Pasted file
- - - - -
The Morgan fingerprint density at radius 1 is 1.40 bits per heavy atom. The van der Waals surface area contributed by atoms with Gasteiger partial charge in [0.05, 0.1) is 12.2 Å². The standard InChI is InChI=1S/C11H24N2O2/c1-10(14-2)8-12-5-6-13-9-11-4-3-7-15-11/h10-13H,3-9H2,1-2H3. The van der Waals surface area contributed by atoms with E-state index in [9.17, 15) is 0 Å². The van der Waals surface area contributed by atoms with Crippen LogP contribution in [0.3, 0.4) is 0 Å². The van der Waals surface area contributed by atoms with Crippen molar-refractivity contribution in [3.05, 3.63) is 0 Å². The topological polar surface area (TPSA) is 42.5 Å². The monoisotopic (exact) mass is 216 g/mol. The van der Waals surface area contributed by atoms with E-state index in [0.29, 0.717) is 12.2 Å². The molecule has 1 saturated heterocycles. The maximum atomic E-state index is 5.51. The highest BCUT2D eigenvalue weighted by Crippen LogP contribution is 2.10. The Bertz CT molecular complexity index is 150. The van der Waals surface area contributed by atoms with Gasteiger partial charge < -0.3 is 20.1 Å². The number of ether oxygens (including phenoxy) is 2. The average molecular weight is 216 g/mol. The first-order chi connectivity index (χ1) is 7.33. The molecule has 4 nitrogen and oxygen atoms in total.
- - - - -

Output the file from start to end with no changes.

The Morgan fingerprint density at radius 1 is 1.40 bits per heavy atom. The van der Waals surface area contributed by atoms with Gasteiger partial charge in [0.05, 0.1) is 12.2 Å². The standard InChI is InChI=1S/C11H24N2O2/c1-10(14-2)8-12-5-6-13-9-11-4-3-7-15-11/h10-13H,3-9H2,1-2H3. The van der Waals surface area contributed by atoms with E-state index in [9.17, 15) is 0 Å². The van der Waals surface area contributed by atoms with Crippen LogP contribution in [0.3, 0.4) is 0 Å². The van der Waals surface area contributed by atoms with Crippen molar-refractivity contribution in [3.05, 3.63) is 0 Å². The topological polar surface area (TPSA) is 42.5 Å². The monoisotopic (exact) mass is 216 g/mol. The van der Waals surface area contributed by atoms with E-state index in [0.29, 0.717) is 12.2 Å². The molecule has 1 saturated heterocycles. The maximum atomic E-state index is 5.51. The highest BCUT2D eigenvalue weighted by Crippen LogP contribution is 2.10. The Bertz CT molecular complexity index is 150. The van der Waals surface area contributed by atoms with Gasteiger partial charge < -0.3 is 20.1 Å². The number of ether oxygens (including phenoxy) is 2. The average molecular weight is 216 g/mol. The first-order chi connectivity index (χ1) is 7.33. The molecule has 4 nitrogen and oxygen atoms in total.